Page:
In the 2006 complete redesign of its popular compact car, Honda creates a sleeker, more powerful, yet more fuel efficient Civic that offers more premium features.
Standard equipment on the midlevel LX sedan includes a tilt/telescoping steering wheel, height-adjustable driver’s seat, air conditioning, full power accessories, keyless entry, cruise control with steering-wheel-mounted controls, a four-speaker, 160-watt AM/FM/CD stereo with MP3 and WMA playback, speed-sensitive auto-volume control, and 16-inch wheels. 10.3-inch front disc brakes pair with 7.9-inch rear drum brakes.
A SOHC 1.8-liter inline four-cylinder (I4) engine with Honda’s i-VTEC variable valve timing system producing 140 hp at 6,300 rpm provides the power, with a five-speed manual standard or an optional five-speed automatic. With the manual, 0-60 happens in around 7.7 seconds, with the skidpad yielding 0.81 g. More important for Civic buyers, the EPA rates the engine at 30/39 mpg with the manual transmission and 30/40 mpg with the automatic. Reviewers find the engine peppy around town and adequate for 80-mph highway cruising, but lacking in passing power.
Honda stiffens the Civic’s body and revises its suspension with the ‘06 redesign, which improves its agility and responsiveness. Most reviewers find its taut suspension compliant over imperfect road surfaces. Steering and braking are responsive and solid. Overall, reviewers praise the easy drivability of the Civic as a sturdy, reliable daily driver.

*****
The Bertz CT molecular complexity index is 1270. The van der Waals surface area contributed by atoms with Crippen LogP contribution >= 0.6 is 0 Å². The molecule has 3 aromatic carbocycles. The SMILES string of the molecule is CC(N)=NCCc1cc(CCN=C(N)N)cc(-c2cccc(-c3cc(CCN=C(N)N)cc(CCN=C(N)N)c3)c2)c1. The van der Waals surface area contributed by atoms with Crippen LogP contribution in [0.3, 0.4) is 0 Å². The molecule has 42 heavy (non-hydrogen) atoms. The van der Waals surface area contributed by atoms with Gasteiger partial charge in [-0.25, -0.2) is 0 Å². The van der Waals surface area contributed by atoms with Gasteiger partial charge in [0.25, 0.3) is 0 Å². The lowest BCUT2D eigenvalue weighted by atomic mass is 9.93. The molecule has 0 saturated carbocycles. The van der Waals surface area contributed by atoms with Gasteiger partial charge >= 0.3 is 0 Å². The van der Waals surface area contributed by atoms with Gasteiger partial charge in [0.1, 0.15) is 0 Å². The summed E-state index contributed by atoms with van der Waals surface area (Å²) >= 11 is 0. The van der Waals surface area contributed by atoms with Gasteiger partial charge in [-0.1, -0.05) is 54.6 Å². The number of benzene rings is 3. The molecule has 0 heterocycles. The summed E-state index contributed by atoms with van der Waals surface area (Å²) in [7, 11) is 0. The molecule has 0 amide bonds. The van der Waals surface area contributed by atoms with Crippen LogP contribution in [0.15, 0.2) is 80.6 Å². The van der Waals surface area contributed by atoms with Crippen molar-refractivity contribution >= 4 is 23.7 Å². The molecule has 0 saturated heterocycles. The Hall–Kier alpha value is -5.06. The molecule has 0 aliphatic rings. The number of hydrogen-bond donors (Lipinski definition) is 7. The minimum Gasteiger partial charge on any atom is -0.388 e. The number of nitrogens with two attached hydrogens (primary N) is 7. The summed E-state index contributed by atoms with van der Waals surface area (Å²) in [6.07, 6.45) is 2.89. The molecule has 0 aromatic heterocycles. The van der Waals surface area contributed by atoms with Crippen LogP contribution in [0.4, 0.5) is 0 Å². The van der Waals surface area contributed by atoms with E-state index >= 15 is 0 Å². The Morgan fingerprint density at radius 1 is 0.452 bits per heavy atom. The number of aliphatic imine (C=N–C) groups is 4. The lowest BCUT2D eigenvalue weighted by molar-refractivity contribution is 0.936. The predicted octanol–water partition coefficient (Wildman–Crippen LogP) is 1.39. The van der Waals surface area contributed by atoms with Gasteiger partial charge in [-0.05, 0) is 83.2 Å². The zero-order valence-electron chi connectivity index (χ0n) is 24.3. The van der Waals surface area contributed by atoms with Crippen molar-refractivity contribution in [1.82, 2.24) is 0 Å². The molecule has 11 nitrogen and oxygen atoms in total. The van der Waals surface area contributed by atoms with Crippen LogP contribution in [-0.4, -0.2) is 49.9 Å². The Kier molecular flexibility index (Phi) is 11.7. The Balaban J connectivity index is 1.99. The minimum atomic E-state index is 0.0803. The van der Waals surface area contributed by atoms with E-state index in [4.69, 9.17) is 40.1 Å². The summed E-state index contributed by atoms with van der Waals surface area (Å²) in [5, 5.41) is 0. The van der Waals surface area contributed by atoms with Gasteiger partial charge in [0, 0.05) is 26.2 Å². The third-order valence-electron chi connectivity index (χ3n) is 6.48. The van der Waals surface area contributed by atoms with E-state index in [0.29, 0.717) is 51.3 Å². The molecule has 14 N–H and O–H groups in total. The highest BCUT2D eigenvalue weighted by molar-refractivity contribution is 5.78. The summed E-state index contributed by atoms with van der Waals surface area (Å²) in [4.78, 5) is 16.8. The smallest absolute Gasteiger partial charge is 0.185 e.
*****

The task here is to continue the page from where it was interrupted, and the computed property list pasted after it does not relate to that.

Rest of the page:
Inside, Honda has divided up the gauges with a central digital speedometer and digital gas and temperature gauges to either side, directly under the windshield base. Below, in the second tier, a traditional analog tachometer is aligned for a through-the-steering-wheel view. Controls are within easy reach.
Reviewers are impressed with the interior’s mix of high-grade plastics and fabrics. The tilt/telescoping steering wheel and supportive front seats provide the driver and front passenger with a comfortable ride. A number of reviewers complain about the uncomfortable placement of the emergency brake, next to the shifter console and too close to their knee!
Honda claims the Civic seats five, and with the ‘06’s extra width, it’s a little bit more comfortable back there. But knee space is tight if the front seats are more than halfway back. The rear seats are well contoured.
Standard safety equipment includes dual-stage/dual-threshold front airbags, front side airbags, front and rear side-curtain airbags, ABS brakes with independent electronic rear brake distribution, and active head restraints. In addition, Honda has engineered the Civic for better crash energy absorption.
Divided on the aesthetic merits of Honda’s exterior and interior redesign, critics lined up to present the 2006 Civic with best buy awards in its class.